1. Fergenson, Michael Senior Editorial Coordinator

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On our cover this month are the refugees war always hits hardest: the children. These Syrian children, forced to flee the violence in their country, are shown arriving in Qaa village in northern Lebanon. They are among the more than 340,000 Syrians registered or awaiting registration as refugees in the neighboring countries of Jordan, Lebanon, Turkey, and Iraq.

Figure. On our cover... - Click to enlarge in new windowFigure. On our cover this month are Syrian refugees, shown arriving in Qaa village in northern Lebanon. Photo by Afif Diab / Reuters.

Since the beginning of the crisis, which has its origins in the uprising against the oppressive regime of Syrian president Bashar al-Assad in March 2011, between 28,000 and 34,000 people have been killed, about half of them civilians. There have been reports of widespread torture in Syrian prisons, as well as severe human rights violations by both Syrian government forces and antigovernment rebel forces.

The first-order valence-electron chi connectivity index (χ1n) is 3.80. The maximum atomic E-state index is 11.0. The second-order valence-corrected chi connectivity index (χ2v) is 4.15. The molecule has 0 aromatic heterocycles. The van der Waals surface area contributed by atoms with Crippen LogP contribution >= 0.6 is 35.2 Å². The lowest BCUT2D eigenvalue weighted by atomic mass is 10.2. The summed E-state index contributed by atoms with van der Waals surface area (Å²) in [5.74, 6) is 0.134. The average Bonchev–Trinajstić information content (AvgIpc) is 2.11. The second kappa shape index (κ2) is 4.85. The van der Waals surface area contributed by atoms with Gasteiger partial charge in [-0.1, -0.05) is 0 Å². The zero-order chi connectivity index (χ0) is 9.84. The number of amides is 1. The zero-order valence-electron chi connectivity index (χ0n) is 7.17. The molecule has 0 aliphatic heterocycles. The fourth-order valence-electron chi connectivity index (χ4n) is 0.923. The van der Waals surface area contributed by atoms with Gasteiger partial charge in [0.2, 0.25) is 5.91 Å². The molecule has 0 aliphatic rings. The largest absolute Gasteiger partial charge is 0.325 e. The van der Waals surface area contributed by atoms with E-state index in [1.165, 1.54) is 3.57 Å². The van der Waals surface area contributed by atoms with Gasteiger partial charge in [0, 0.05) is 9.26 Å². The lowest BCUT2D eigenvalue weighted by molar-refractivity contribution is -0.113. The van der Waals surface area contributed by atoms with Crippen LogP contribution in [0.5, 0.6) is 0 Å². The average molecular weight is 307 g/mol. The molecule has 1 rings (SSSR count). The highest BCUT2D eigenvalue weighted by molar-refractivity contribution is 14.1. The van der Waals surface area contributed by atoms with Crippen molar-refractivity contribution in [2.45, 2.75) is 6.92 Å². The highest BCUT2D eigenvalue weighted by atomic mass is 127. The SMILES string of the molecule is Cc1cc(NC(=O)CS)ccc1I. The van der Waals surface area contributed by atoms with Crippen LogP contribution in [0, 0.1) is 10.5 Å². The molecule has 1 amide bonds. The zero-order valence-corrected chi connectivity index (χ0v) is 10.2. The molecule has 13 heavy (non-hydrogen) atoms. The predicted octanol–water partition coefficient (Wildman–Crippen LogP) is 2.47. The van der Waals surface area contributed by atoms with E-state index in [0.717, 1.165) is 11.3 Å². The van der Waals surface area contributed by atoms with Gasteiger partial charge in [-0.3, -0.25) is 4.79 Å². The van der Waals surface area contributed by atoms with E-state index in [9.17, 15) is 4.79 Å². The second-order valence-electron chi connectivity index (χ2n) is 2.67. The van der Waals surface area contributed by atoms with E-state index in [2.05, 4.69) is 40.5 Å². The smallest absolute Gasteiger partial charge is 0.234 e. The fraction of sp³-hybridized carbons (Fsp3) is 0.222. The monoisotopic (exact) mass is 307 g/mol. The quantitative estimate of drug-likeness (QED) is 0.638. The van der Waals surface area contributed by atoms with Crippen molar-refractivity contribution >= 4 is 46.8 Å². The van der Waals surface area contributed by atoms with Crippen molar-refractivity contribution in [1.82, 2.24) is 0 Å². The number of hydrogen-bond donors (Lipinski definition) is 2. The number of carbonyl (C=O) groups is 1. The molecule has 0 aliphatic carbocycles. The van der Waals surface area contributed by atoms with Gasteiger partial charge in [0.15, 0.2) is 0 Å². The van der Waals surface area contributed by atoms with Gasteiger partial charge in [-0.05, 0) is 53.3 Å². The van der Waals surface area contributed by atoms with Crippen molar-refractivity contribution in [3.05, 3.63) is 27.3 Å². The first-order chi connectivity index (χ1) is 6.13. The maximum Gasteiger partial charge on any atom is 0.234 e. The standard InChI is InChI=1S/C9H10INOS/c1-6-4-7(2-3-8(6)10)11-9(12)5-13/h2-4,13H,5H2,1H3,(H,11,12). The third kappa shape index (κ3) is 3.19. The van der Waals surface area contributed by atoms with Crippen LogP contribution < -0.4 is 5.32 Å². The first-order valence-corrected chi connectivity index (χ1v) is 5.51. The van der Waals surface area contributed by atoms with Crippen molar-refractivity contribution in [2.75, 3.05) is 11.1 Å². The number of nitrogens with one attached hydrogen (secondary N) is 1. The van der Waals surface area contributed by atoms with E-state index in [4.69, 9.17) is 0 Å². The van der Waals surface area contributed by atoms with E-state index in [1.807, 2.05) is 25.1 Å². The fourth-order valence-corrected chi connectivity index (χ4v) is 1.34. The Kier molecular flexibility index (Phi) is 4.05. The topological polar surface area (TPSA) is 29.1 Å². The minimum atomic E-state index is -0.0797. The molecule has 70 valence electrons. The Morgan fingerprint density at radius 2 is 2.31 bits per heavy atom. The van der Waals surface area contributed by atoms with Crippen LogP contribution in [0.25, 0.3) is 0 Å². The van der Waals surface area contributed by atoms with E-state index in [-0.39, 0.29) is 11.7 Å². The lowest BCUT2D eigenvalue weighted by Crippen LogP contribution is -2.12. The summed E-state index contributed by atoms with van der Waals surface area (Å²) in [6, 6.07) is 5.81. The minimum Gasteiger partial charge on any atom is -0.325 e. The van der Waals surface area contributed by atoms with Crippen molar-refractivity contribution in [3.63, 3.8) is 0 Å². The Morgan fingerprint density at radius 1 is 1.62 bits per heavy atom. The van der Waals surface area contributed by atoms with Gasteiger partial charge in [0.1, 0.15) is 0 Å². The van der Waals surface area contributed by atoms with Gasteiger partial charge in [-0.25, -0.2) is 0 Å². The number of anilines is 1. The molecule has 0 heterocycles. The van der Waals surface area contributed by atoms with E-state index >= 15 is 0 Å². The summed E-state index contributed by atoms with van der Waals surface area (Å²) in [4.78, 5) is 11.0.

Humanitarian agencies in the area are now facing a race against the onset of winter. In Jordan, for example, where thousands are living in tents, the average low temperature between November and March is 35.6[degrees]F (2[degrees]C). The office of the United Nations High Commissioner for Refugees (UNHCR) said it is beginning a winterization program in Lebanon to provide people with fuel for heating, mattresses, blankets, and warm clothes. Similar programs are also in effect in Jordan, Turkey, and Iraq.


The number of people fleeing Syria to neighboring countries has tripled over the last three months, underscoring the urgency of the Syria Regional Response Plan, led by the UNHCR and other humanitarian agencies, which seeks $487.9 million to support the estimate of up to 710,000 Syrian refugees in these areas by the end of the year.


Roughly 2,100 miles southeast of Syria, one of the world's longest and worst refugee crises continues in Somalia. In Scenes from Somalia, a special photo essay in this issue, editor-in-chief Shawn Kennedy provides an update on the crisis.-Michael Fergenson, senior editorial coordinator